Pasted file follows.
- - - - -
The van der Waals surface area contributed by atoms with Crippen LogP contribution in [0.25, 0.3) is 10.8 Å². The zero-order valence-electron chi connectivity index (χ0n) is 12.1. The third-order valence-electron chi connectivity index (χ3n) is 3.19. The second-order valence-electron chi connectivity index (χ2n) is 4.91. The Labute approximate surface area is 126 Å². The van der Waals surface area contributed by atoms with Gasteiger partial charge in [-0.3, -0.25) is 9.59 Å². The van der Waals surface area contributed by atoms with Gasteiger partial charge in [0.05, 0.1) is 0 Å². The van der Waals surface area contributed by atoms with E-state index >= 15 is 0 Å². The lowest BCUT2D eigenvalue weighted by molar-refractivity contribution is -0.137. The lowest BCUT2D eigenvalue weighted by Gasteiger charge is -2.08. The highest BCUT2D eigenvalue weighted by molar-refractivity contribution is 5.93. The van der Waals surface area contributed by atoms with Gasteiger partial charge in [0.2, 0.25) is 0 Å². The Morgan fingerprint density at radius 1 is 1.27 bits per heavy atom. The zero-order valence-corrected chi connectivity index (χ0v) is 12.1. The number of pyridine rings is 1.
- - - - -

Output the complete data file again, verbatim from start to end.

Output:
The van der Waals surface area contributed by atoms with Crippen LogP contribution in [0.25, 0.3) is 10.8 Å². The zero-order valence-electron chi connectivity index (χ0n) is 12.1. The third-order valence-electron chi connectivity index (χ3n) is 3.19. The second-order valence-electron chi connectivity index (χ2n) is 4.91. The Labute approximate surface area is 126 Å². The van der Waals surface area contributed by atoms with Gasteiger partial charge in [-0.3, -0.25) is 9.59 Å². The van der Waals surface area contributed by atoms with Gasteiger partial charge in [0.05, 0.1) is 0 Å². The van der Waals surface area contributed by atoms with E-state index >= 15 is 0 Å². The lowest BCUT2D eigenvalue weighted by molar-refractivity contribution is -0.137. The lowest BCUT2D eigenvalue weighted by Gasteiger charge is -2.08. The highest BCUT2D eigenvalue weighted by molar-refractivity contribution is 5.93. The van der Waals surface area contributed by atoms with Gasteiger partial charge in [0.2, 0.25) is 0 Å². The Morgan fingerprint density at radius 1 is 1.27 bits per heavy atom. The zero-order valence-corrected chi connectivity index (χ0v) is 12.1. The number of pyridine rings is 1.